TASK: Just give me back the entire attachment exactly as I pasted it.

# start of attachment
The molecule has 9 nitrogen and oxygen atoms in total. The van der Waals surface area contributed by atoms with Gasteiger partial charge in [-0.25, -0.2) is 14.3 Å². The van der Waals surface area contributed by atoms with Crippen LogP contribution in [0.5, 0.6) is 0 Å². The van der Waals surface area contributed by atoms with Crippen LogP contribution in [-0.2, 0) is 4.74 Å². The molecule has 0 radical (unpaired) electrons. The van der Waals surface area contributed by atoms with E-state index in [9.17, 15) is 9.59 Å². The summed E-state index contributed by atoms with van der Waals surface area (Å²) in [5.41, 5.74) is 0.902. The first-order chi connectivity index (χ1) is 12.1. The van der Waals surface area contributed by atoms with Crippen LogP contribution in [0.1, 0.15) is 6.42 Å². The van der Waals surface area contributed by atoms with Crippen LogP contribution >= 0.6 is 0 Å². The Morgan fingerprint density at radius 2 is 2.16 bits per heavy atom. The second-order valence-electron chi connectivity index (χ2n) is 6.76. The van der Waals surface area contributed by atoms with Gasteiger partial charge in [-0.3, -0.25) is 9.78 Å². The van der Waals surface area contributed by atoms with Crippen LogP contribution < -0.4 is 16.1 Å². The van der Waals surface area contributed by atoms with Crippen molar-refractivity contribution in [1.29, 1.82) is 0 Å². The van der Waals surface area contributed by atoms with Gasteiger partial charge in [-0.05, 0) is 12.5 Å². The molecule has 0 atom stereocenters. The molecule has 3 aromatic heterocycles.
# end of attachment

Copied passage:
The molecule has 9 nitrogen and oxygen atoms in total. The van der Waals surface area contributed by atoms with Gasteiger partial charge in [-0.25, -0.2) is 14.3 Å². The van der Waals surface area contributed by atoms with Crippen LogP contribution in [0.5, 0.6) is 0 Å². The van der Waals surface area contributed by atoms with Crippen LogP contribution in [-0.2, 0) is 4.74 Å². The molecule has 0 radical (unpaired) electrons. The van der Waals surface area contributed by atoms with E-state index in [9.17, 15) is 9.59 Å². The summed E-state index contributed by atoms with van der Waals surface area (Å²) in [5.41, 5.74) is 0.902. The first-order chi connectivity index (χ1) is 12.1. The van der Waals surface area contributed by atoms with Crippen LogP contribution in [0.1, 0.15) is 6.42 Å². The van der Waals surface area contributed by atoms with Crippen LogP contribution >= 0.6 is 0 Å². The Morgan fingerprint density at radius 2 is 2.16 bits per heavy atom. The second-order valence-electron chi connectivity index (χ2n) is 6.76. The van der Waals surface area contributed by atoms with Gasteiger partial charge in [-0.3, -0.25) is 9.78 Å². The van der Waals surface area contributed by atoms with Crippen LogP contribution < -0.4 is 16.1 Å². The van der Waals surface area contributed by atoms with Crippen molar-refractivity contribution in [1.29, 1.82) is 0 Å². The van der Waals surface area contributed by atoms with Gasteiger partial charge in [-0.05, 0) is 12.5 Å². The molecule has 0 atom stereocenters. The molecule has 3 aromatic heterocycles.